The civilian victims of the indiscriminate warfare in Nagorno-Karabakh

The Nagorno Karabakh region between Armenia and Azerbaijan The Nagorno Karabakh region between Armenia and Azerbaijan © Photo by scaliger on iStock

This article is a brief presentation of Amnesty International’s report “In the line of fire” on the civilian victims in Nagorno-Karabakh

Amnesty International is a non-governmental organization (NGO) devoted to the protection of human rights. The organization has carried out field investigations in Nagorno-Karabakh and in the surrounding areas affected by the war to expose violations of the fundamental principles of International Humanitarian Law by the armed forces of Armenia and Azerbaijan that inflicted unnecessary suffering on civilians during the 44-day conflict.

On 27 September 2020, the frozen conflict between Armenia and Azerbaijan over the Nagorno-Karabakh region dated back to 1992, reignited and triggered a new wave of violence which lasted until 9 November 2020, when the parties agreed to a Russian-brokered ceasefire. The conflict claimed the lives of 5,000 soldiers belonging to the armed forces of both countries. In addition to the military losses, both sides have perpetrated indiscriminate attacks on towns away from the frontline, resulting in unnecessary civilian casualties. The parties to the conflict have been accused of serious breaches of International Humanitarian Law by carrying out disproportionate attacks on civilian targets, violating the principles of distinction and proportionality. These attacks were perpetrated using indiscriminate weapons such, including unguided Smerch rockets and artillery shells, and cluster munitions, which are internationally banned under the Convention on Cluster Munition of 2008.

Amnesty International has denounced numerous strikes carried out by the Armenian and Azerbaijani armed forces, deliberately targeting civilian facilities. Other attacks were directed at military targets near civilian houses which were destroyed due to the employment of indiscriminate weapons. In the settlement of Terter, Armenian forces targeted and destroyed 25 apartments and gravely damaged hundreds of administrative buildings. The Azerbaijani armed forces  also targeted infrastructures providing public utilities, like the Artsakh Ernergo in Stepanakert, which provided electricity to most of the city and other areas in the region. The organization described these attacks as part of a strategy aimed at intimidating the other faction in the conflict According to the data provided by the NGO, the Armenian forces carried out eight strikes on the Azerbaijani towns of Ganja, Barda, Gashalti, and Qarayusufli, killing 72 civilians and destroying many civilian homes and facilities. Besides being indiscriminate weapons, cluster munitions are of particular concern given the high number of cluster bombs that fail to explode. The organization has, indeed, reported that, in the aftermath of the attacks, between 5 to 20 percent of the bomblets remain unexploded, posing a threat to civilian lives even after the ceasing of hostilities. On the Azerbaijani side, the armed forces carried out nine strikes on the towns of Stepanakert, Martuni, and Martakert, in Nagorno-Karabakh, and one on the Armenian town of Davit Bek, causing the death of 11 civilians. The de facto forces of Nagorno-Karabakh have reported that the overall number of Armenian civilian casualties during the conflict would amount to 52. Among the civilian victims, the NGO has reported that the attacks produced numerous child casualties. The Ganja bombing claimed the life of an 11-year old boy, of a ten-month-old girl and of two girls aged 14 and six, while a seven-year old girl was killed by the Barda attack while playing in her house garden.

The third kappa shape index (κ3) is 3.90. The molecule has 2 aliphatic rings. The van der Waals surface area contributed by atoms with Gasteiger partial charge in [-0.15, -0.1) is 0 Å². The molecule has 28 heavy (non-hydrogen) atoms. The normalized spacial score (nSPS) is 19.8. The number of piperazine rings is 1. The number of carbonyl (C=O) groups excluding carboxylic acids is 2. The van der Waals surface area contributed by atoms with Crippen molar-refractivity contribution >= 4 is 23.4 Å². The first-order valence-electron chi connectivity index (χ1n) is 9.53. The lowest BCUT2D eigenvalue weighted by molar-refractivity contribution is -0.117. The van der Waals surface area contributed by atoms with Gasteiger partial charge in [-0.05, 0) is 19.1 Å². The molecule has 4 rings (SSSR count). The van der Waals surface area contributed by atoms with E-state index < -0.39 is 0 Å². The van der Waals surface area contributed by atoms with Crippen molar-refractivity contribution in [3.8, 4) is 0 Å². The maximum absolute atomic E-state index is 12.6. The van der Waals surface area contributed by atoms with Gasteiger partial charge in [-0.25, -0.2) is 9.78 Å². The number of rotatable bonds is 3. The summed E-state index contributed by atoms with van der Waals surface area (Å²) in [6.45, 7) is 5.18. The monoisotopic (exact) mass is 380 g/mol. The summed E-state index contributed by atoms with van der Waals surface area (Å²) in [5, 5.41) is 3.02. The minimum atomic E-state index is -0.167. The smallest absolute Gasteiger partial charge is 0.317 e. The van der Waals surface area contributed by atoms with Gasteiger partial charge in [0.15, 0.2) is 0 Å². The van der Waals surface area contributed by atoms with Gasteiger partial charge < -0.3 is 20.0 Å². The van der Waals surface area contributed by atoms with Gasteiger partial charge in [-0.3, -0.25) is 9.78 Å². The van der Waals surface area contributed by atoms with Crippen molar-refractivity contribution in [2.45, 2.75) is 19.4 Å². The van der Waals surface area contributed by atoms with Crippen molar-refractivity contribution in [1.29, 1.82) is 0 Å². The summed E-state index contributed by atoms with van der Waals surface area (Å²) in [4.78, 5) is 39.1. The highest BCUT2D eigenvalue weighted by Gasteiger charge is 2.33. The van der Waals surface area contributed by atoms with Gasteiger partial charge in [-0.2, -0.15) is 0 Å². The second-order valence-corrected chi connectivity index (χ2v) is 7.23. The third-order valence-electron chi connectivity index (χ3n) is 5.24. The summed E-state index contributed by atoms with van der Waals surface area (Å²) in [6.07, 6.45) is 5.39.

In concluding the report, Amnesty International has formulated a series of recommendations to Armenia and Azerbaijan for the protection of civilians in the conflict zone. The organization appealed to both parties to: commit to their obligations under international law and become parties to the Convention on Cluster Munitions; to cooperate in sharing information about the locations where explosive weapons were employed, in order to localize the unexploded ordnance and prevent a further increase in the number of civilian casualties; to create a joint fund for compensation to support the displaced who have lost their households; to provide compensation to the relatives of the victims of their indiscriminate warfare  and to create a mechanism for the monitoring of human rights in the area, facilitating the involvement of relevant international organization. 

 

To know more, please visit:

https://reliefweb.int/sites/reliefweb.int/files/resources/EUR5535022021ENGLISH.PDF 

 

Author: Carla Leonetti; Editor: Francesca Mencuccini

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